Expenditures of $65 million were spent by tourists in the city of San Francisco due to the Golden Gate International Exposition. California did $367 million more business in the first six months of 1939 than the year before.

The Administration building, now headquarters of the Naval Station Treasure Island, home of the Navy-operated Treasure Island Museum, was also used to represent the Nazi air terminal in Georege Lucas' "Indiana Jones & the Last Crusade".

Sea Wall & Sand Fill, Roads and Bridges, Water Supply and Drainage, Building at Stockton & Bush Streets in San Francisco, Two Hangar Buildings, Airport Terminal Building, Service roads, sanitary sewer, High Pressure Water system, domestic water system, Yerba Buena water supply, top soil, fire hydrants, fountain equipment, South Gardens, Paving, and Electrical equipment.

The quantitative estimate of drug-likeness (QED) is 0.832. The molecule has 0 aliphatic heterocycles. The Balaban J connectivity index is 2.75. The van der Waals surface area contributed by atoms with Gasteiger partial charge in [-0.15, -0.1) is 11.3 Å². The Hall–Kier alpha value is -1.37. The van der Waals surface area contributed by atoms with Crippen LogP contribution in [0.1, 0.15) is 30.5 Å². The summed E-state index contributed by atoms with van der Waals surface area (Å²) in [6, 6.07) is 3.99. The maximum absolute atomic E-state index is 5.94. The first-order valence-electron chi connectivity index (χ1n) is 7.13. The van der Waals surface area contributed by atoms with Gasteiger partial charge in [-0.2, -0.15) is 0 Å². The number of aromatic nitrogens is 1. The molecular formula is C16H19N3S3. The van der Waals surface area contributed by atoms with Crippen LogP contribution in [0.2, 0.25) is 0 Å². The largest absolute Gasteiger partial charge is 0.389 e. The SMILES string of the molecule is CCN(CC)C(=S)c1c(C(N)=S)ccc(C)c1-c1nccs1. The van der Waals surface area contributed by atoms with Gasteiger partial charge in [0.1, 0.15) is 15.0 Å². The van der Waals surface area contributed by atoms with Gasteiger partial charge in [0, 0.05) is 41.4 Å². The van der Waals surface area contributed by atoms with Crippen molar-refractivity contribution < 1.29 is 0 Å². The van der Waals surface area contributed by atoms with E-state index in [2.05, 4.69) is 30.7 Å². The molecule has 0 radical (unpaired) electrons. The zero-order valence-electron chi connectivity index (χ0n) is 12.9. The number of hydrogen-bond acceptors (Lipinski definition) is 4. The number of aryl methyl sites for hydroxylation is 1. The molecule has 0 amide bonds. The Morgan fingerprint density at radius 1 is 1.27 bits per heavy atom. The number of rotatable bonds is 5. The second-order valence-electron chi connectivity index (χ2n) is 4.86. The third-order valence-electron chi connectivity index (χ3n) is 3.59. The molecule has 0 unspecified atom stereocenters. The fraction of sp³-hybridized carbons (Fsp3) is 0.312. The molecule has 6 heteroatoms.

Those in Charge

Article of incorporation and bylaws filed with California State on July 24, 1934, signed by R.F. Allen, Allen L. Chicering, Alfred J. Cleary, Colbert Coldwell, John F. Forbes, R.B. Hale, J.W. Mailliard, Jr., Atholl McBean, B.B Meek. Progress committee was formed on July 27, 1934 with members Alfred J. Cleary, Leland W. Cutler, John F. Forbes, J.W. Mailliard, Jr., Atholl McBean. President of fair in 1939 was Leland W. Cutler. Marshall Dill was President in 1940.

San Francisco 1939 International Exposition